Facebook Twitter

‘Moron’ mangled front end

SHARE ‘Moron’ mangled front end

Question: Let's say a moron decided to take a shortcut through a parking lot at night. This moron might drive a well-seasoned '91 Dodge Dakota two-wheel-drive V-8 with an automatic transmission. To the moron's surprise, there was a curb in the middle of the parking lot, and he hit it going 25-30 mph. No obvious damage. He didn't hear metal strike the concrete. But there were a few changes he noticed:

1. The gear indicator is one gear off (it shows R when it's in Park, etc.). The linkage seems to move freely, and it shifts easily.

2. In the words of Road and Track, the engine seems to sound a little "throatier."

3. When braking and turning, the power steering seems to be a little sluggish.

4. The steering wheel seems about an inch off center, but the truck doesn't seem to pull a whole lot.

What could the moron have done to his truck? Hypothetically, of course. — Steve

Tom: I love hypothetical questions. Hypothetically, the moron could have done any number of things.

Ray: First of all, I'm sure the moron knocked the front wheels way out of alignment. That would explain the slight difficulty in steering. If both wheels aren't pointed absolutely straight ahead, you end up "dragging" one wheel, and that's probably what the moron is feeling.

Tom: The gearshift indicator and the throatiness can probably be explained if the moron hit the "Y-pipe." The Y-pipe is a Y-shaped piece of the exhaust system that comes down from the engine and runs along the bottom of the truck. It comes fairly close to the ground on this truck, if memory serves. And my guess is that the curb hit the Y-pipe, crunching or perforating it, which explains the throatier exhaust noise.

Ray: And the sudden impact on the Y-pipe probably also sheared off a motor mount. The motor mounts hold the engine in place. And if you lose one, it would shift the entire engine a little bit and change the whole geometry of things under the hood. That's probably why the gearshift indicator still works but is off by one gear.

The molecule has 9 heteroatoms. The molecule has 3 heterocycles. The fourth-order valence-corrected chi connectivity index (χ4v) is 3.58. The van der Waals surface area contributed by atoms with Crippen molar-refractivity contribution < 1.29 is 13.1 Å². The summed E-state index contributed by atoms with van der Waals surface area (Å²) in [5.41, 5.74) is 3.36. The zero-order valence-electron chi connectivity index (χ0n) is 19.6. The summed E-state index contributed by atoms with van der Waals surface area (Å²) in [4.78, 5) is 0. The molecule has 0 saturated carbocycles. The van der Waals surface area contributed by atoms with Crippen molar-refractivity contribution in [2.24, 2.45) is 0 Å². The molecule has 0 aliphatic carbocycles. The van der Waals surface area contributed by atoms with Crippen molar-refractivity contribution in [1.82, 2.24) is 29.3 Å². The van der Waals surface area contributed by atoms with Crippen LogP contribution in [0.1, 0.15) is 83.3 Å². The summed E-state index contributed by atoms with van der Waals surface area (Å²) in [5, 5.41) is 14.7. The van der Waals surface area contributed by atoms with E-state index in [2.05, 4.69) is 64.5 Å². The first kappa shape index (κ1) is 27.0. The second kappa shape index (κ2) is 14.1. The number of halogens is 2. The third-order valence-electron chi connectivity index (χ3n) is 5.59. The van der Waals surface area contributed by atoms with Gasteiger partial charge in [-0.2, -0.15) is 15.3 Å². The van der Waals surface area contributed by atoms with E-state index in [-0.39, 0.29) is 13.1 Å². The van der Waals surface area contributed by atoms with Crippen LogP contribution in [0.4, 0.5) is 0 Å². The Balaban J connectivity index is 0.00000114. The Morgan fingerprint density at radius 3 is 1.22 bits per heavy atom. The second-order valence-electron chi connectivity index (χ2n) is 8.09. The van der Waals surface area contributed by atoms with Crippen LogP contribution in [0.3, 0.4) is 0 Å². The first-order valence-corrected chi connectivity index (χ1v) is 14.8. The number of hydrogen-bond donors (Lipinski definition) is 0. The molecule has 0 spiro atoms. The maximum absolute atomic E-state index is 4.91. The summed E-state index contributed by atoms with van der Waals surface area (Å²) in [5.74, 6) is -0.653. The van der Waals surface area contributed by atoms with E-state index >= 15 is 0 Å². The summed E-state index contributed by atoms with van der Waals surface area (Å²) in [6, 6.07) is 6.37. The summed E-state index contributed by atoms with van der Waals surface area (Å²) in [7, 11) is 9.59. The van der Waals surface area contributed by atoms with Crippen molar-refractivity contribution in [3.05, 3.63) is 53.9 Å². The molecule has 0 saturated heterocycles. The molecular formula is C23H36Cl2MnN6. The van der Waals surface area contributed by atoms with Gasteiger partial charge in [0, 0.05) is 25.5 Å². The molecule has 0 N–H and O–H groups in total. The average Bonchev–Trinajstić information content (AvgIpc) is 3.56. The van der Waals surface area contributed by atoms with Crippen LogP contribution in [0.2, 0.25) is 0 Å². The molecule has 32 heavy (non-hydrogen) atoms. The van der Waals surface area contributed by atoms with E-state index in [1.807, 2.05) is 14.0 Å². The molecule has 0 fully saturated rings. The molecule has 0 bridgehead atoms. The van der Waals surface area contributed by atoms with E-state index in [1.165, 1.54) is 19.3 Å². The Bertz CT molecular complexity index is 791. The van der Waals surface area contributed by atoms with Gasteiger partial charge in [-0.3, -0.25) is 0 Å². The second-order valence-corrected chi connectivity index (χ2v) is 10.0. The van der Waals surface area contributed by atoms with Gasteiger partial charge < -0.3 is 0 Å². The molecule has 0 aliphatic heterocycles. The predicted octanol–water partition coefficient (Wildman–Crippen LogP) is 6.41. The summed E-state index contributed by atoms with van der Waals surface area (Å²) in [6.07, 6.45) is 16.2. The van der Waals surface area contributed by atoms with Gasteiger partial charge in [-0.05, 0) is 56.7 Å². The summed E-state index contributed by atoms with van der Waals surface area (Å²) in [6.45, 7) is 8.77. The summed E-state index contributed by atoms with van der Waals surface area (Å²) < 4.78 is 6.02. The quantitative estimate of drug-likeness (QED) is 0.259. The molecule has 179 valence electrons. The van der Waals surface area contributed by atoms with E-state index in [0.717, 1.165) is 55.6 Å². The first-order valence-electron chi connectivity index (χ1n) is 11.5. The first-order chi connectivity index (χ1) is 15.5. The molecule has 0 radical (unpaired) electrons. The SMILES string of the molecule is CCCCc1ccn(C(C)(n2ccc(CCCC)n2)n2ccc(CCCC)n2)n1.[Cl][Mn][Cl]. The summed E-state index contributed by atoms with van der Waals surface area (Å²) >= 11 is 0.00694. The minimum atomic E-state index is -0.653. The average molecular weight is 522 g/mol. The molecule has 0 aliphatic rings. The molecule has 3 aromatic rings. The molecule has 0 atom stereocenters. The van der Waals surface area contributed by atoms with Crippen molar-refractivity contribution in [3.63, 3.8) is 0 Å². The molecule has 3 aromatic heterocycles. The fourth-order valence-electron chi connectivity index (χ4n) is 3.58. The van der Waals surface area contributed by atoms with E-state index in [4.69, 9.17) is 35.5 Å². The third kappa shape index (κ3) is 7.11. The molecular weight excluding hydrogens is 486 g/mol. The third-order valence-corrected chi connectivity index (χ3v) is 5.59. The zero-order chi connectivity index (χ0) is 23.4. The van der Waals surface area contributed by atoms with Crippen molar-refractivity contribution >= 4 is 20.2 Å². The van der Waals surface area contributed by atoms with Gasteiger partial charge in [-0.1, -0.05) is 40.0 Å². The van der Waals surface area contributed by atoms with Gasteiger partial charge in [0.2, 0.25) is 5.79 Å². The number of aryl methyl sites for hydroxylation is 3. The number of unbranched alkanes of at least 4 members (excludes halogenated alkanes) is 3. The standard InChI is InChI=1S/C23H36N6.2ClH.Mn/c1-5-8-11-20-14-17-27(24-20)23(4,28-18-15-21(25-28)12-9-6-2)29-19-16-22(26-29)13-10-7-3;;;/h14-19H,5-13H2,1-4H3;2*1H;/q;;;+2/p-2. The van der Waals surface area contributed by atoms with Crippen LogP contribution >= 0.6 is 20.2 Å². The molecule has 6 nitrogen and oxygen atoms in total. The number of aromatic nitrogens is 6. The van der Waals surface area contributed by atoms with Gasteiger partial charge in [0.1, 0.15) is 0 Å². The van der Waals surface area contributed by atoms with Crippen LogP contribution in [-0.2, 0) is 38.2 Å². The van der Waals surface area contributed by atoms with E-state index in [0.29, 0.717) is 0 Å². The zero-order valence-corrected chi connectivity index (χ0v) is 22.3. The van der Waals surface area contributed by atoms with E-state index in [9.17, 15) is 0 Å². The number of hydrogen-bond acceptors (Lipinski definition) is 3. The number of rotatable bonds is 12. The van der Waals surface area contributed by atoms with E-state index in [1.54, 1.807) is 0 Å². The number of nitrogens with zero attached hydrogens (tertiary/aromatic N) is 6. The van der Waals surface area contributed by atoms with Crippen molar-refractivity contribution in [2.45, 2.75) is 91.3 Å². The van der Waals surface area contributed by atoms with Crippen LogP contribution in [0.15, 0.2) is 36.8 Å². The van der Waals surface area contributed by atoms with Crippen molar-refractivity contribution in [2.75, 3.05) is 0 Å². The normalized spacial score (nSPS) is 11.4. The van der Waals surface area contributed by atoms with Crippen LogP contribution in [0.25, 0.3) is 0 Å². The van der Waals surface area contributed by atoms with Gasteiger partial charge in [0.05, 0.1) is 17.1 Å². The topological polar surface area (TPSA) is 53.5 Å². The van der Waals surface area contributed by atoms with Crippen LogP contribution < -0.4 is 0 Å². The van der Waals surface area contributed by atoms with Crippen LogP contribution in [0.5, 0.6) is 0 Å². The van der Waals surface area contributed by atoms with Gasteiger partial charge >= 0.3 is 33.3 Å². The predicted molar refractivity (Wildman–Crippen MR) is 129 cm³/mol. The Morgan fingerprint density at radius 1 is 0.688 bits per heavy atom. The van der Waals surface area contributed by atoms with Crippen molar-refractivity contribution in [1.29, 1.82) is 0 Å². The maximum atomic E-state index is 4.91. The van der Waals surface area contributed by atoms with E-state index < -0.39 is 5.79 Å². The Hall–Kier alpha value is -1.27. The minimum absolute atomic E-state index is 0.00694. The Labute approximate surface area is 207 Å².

Tom: Finally, the moron really needs to get the whole front end checked out because it's possible he bent his tie rods, and maybe a control arm or two. And that stuff can be dangerous.

Ray: So Steve, if you happen to see this moron — like in the bathroom mirror while you're shaving tomorrow morning — tell him to get the truck checked out, will ya?

Question: I am a public-school teacher in the Commonwealth of Virginia. I make tons of money(!) and am, therefore, able to send our 16-year-old son to the prestigious Milton Academy prep school, where he is learning to be a true liberal and rebel. He wants a Vespa motorbike to travel from east campus to classes (in the rain) and from his dorm to the grocery store in East Milton. How dangerous is the Vespa, as compared to his living in a state of "blue funk" for the rest of his life? — Linda

Tom: Linda, I'd tell this kid to take a flying leap. The Vespa is an absolute death trap, in my opinion. It's basically an unprotected, motorized projectile with which he can fling himself into an oncoming car or another immovable object. Absolutely not, Linda.

Ray: Aw, don't be such a pill, Tommy. Let the kid have a Vespa. The world is full of dangers. You can't protect kids from everything. I mean, we used to snack on lead paint when we were kids. We didn't know any better and look how we turned out.

Tom: I rest my case. Linda, I know teenagers can be persuasive (read: whiny). And you think you can solve their moodiness by giving them things, but you can't. The moodiness is a symptom of adolescence, not of having to walk a few hundred yards in the rain.


The Magliozzi brothers' radio show, "Car Talk," can be heard Saturdays at 10 a.m. and Sundays at noon on KUER FM 90.1, and on KCPW 88.3/105.1 FM Saturdays at 9 a.m. and Sundays at 10 a.m. If you have a question about cars, write to Click and Clack Talk Cars c/o King Features Syndicate, 235 East 45th St., New York, NY 10017. You can e-mail them by visiting the Car Talk section of the Web site www.cars.com.